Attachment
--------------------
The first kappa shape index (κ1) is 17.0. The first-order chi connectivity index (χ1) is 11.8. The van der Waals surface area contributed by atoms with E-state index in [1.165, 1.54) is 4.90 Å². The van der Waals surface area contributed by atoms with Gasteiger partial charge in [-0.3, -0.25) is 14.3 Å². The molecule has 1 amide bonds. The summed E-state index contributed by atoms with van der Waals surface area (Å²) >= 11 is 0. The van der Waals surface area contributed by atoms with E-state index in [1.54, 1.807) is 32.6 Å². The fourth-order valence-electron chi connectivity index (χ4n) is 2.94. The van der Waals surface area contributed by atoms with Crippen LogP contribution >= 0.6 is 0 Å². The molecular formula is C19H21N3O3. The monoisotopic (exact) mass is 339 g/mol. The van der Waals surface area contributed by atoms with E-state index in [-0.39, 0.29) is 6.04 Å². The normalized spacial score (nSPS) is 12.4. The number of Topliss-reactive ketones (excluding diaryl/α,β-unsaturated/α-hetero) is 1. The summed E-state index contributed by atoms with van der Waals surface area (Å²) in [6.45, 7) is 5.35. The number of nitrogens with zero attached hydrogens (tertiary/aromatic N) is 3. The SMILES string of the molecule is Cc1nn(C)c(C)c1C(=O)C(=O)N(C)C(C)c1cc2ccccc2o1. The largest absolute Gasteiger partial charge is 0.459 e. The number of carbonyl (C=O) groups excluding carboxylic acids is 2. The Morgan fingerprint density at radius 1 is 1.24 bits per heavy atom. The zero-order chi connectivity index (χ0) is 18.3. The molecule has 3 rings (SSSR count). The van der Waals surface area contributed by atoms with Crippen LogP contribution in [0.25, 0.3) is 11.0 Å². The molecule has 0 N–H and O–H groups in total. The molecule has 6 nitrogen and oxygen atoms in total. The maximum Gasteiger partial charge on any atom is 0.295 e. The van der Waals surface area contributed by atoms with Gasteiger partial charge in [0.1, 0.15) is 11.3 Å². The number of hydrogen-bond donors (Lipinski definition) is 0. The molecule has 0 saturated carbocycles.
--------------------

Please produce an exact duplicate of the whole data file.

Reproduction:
The first kappa shape index (κ1) is 17.0. The first-order chi connectivity index (χ1) is 11.8. The van der Waals surface area contributed by atoms with E-state index in [1.165, 1.54) is 4.90 Å². The van der Waals surface area contributed by atoms with Gasteiger partial charge in [-0.3, -0.25) is 14.3 Å². The molecule has 1 amide bonds. The summed E-state index contributed by atoms with van der Waals surface area (Å²) >= 11 is 0. The van der Waals surface area contributed by atoms with E-state index in [1.54, 1.807) is 32.6 Å². The fourth-order valence-electron chi connectivity index (χ4n) is 2.94. The van der Waals surface area contributed by atoms with Crippen LogP contribution >= 0.6 is 0 Å². The molecular formula is C19H21N3O3. The monoisotopic (exact) mass is 339 g/mol. The van der Waals surface area contributed by atoms with E-state index in [-0.39, 0.29) is 6.04 Å². The normalized spacial score (nSPS) is 12.4. The number of Topliss-reactive ketones (excluding diaryl/α,β-unsaturated/α-hetero) is 1. The summed E-state index contributed by atoms with van der Waals surface area (Å²) in [6.45, 7) is 5.35. The number of nitrogens with zero attached hydrogens (tertiary/aromatic N) is 3. The SMILES string of the molecule is Cc1nn(C)c(C)c1C(=O)C(=O)N(C)C(C)c1cc2ccccc2o1. The largest absolute Gasteiger partial charge is 0.459 e. The number of carbonyl (C=O) groups excluding carboxylic acids is 2. The Morgan fingerprint density at radius 1 is 1.24 bits per heavy atom. The zero-order chi connectivity index (χ0) is 18.3. The molecule has 3 rings (SSSR count). The van der Waals surface area contributed by atoms with Crippen LogP contribution in [0.25, 0.3) is 11.0 Å². The molecule has 0 N–H and O–H groups in total. The molecule has 6 nitrogen and oxygen atoms in total. The maximum Gasteiger partial charge on any atom is 0.295 e. The van der Waals surface area contributed by atoms with Gasteiger partial charge in [0.1, 0.15) is 11.3 Å². The number of hydrogen-bond donors (Lipinski definition) is 0. The molecule has 0 saturated carbocycles.